106. 106.
    Drummond, S.P.A., Brown, G.G., Salamat, J.S. and Gillin, J.C. (2004) Increasing task difficulty facilitates the cerebral compensatory response to total sleep deprivation. Sleep 27, 445–451.PubMedGoogle Scholar
  107. 107.
    Chee, M.W.L. and Choo, W.C. (2004) Functional imaging of working memory after 24 hr of total sleep deprivation. J. Neurosci. 24, 4560–4567.PubMedGoogle Scholar
  108. 108.
    Drummond, S.P.A., Brown, G.G., Gillin, J.C., Stricker, J.L., Wong, E.C. and Buxton, R.B. (2000) Altered brain response to verbal learning following sleep deprivation. Nature 403, 655–657.PubMedGoogle Scholar
  109. 109.
    Choo, W.C., Lee, W.W., Venkatraman, V., Sheu, F.S. and Chee, M.W.L. (2005) Dissociation of cortical regions modulated by both working memory load and sleep deprivation and by sleep deprivation alone. Neuroimage 25, 579–587.PubMedGoogle Scholar
  110. 110.
    Mesulam, M.M. (1998) From sensation to cognition. Brain 121, 1013–1052.PubMedGoogle Scholar
  111. 111.
    Foucher, J.R., Otzenberger, H. and Gounot, D. (2004) Where arousal meets attention: a simultaneous fMRI and EEG recording study. Neuroimage 22, 688–697.PubMedGoogle Scholar
  112. 112.
    Portas, C.M., Rees, G., Howseman, A.M., Josephs, O., Turner, R. and Frith, C.D. (1998) A specific role for the thalamus in mediating the interaction of attention and arousal in humans. J. Neurosci. 18, 8979–8989.PubMedGoogle Scholar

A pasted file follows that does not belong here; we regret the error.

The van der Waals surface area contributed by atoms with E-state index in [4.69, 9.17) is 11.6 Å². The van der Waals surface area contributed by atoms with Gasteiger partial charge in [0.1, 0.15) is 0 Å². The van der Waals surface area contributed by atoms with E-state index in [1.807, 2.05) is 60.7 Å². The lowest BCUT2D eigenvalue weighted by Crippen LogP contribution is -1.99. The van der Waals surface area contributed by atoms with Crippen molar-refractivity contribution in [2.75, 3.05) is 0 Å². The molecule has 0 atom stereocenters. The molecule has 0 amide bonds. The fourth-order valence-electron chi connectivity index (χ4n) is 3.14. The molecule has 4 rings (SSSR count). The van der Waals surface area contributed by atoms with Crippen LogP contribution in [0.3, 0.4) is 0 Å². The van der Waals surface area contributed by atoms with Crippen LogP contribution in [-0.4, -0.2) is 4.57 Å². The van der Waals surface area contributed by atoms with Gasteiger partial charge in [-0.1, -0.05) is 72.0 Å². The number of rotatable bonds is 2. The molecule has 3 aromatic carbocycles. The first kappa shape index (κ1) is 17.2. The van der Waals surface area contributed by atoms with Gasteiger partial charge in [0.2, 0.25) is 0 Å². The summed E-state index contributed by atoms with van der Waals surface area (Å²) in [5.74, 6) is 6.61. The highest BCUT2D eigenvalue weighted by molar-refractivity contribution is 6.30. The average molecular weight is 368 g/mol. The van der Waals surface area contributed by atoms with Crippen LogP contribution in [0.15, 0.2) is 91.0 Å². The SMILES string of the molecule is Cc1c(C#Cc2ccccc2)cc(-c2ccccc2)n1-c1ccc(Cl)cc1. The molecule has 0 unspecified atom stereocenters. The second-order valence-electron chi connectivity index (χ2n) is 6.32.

113. 113.
    Ghashghaei, H.T. and Barbas, H. (2001) Neural interaction between the basal forebrain and functionally distinct pre-frontal corticesin the rhesus monkey. Neuroscience 103, 593–614.PubMedGoogle Scholar
  114. 114.
    Sarter, M. and Bruno, J.P. (2000) Cortical cholinergic inputs mediating arousal, attentional processing and dreaming: differential afferent regulation of the basal forebrain by telencephalic and brainstem afferents. Neuroscience 95, 933–952.PubMedGoogle Scholar
  115. 115.
    Dunwiddie, T.V. and Masino, S.A. (2001) The role and regulation of adenosine in the central nervous system. Annu. Rev. Neurosci. 24, 31–55.PubMedGoogle Scholar
  116. 116.
    Dunwiddie, T.V. and Hoffer, B.J. (1980) Adenine nucleotides and synaptic transmission in the in vitro rat hippocampus. Br. J. Pharmacol. 69, 59–68.PubMedGoogle Scholar
  117. 117.
    Kocsis, J.D., Eng, D.L. and Bhisitkul, R.B. (1984) Adenosine selectively blocks parallel-fiber-mediated synaptic potentials in rat cerebellar cortex. Proc. Natl. Acad. Sci. USA 81, 6531–6534.PubMedGoogle Scholar
  118. 118.
    Strecker, R.E., Morairty, S., Thakkar, M.M., Porkka-Heiskanen, T., Basheer, R., Dauphin, L.J., Rainnie, D.G., Portas, C.M., Greene, R.W. and McCarley, R.W. (2000) Adenosinergic modulation of basal forebrain and preoptic/anterior hypothalamic neuronal activity in the control of behavioral state. Behav. Brain Res. 115, 183–204.PubMedGoogle Scholar